One of the Black Ninjas had just beheaded a young warlock near the great warlock and the leader struck him hard on the helmet with his sword and stunned him, then he seemed to pause before dispatching him and administering that final stroke, but in that pause that took but a split second, the warlock dragged the young ninja warrior through the hall and out into the courtyard to the tower and he hauled the young warrior up the stairs by the scruff of his mail and threw him over the edge of the bed in the upper chamber.  He then lifted the mail shirt and tore away the pants of the man and he pulled his member out from under his fine mail shirt and he entered him from behind and he ravaged him for an hour straight before he came in him and then he dragged the man back down the stairs and to the hall and he stood the man before him and was about to behead him when Hraerik lunged ten feet straight across the hall and took the warlock’s head half off with a slice of his razor sharp sword.  Hraerik tried to finish the job, but was attacked by a warlock who was trying to stab him through his armour with a seax.

“Kill him!” Hraerik ordered, and some ninjas could see that the great warlock wasn’t dead even though his head remained attached by just a thread of flesh.  The warlock was using his hands to blindly try to reattach his own head to his body and seemed to be succeeding, but the ninjas near Hraerik were under attack as well.  Hovering over the warlock was the dying ninja warrior he had raped in the tower and, as he pitched forward in death, he had a seax of his own in hand and he fell atop the warlock and used his last breath to carve that last thread of flesh away with his knife and the warlock died with him.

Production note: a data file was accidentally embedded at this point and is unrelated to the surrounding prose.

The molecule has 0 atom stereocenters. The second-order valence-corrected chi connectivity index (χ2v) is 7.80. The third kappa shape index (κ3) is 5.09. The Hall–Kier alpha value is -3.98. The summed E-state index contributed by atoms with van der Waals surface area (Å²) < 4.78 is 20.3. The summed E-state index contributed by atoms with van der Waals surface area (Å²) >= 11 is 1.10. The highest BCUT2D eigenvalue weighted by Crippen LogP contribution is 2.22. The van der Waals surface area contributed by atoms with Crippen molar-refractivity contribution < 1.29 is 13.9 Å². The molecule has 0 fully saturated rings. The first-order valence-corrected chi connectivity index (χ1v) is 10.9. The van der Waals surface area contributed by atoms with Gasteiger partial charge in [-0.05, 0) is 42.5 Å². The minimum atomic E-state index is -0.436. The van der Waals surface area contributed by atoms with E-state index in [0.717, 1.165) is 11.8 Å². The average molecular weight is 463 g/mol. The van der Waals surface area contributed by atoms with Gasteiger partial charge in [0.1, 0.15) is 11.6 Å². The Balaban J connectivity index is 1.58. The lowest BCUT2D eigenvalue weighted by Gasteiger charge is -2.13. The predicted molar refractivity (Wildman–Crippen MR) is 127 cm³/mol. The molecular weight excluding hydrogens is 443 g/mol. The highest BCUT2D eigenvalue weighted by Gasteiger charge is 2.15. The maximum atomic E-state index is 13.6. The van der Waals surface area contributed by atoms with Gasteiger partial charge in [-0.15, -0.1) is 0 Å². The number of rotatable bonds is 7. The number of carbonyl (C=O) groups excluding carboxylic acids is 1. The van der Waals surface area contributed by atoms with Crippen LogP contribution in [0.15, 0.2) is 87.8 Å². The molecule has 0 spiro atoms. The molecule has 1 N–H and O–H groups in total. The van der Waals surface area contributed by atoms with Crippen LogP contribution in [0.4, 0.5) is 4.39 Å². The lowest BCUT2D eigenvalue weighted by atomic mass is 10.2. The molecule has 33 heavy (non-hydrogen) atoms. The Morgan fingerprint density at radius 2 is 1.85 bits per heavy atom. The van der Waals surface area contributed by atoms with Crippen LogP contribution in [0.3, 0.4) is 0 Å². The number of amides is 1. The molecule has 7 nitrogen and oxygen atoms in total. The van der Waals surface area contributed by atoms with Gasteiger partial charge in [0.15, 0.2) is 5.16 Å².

At the death of their lord, some of the young warlocks fled out into the courtyard and disappeared into the earth, but many in the hall fought on to the death.  “Don’t let them escape to the courtyard!” Hraerik ordered his men as they fought on.  He counted eight Black Ninjas still standing and fighting and there were still warlocks coming down the stairs.  They allowed the warlocks to drive them back across the hall to the double doors of the courtyard.  The doors were designed to be barred from the inside but the doors had double post handles on the outside.  Hraerik could see that from the huge iron nuts on the inside so, they fought their way to the open doors, launched one last vicious attack on the warlocks and, as the warlocks fell back, they went out the doors and slammed them shut as iron arrows rattled against them on the other side.  Hraerik ran his sword through the double post handles, edgewise for strength, and they ran for their hidden rappel ropes and were up on the roof by the time the warlocks had burst the doors open.  They took their rappel ropes to the outside wall and slid down it and disappeared in a black stream into an alleyway.  The town was waking up by then and the ninjas made it over the stockade before the walls started flooding with troops.  They skirted the edge of the surrounding woods and headed back to their beached sloop by the lake.  As they were crossing a clearing a dozen armed warlocks sprang out of the earth in front of them.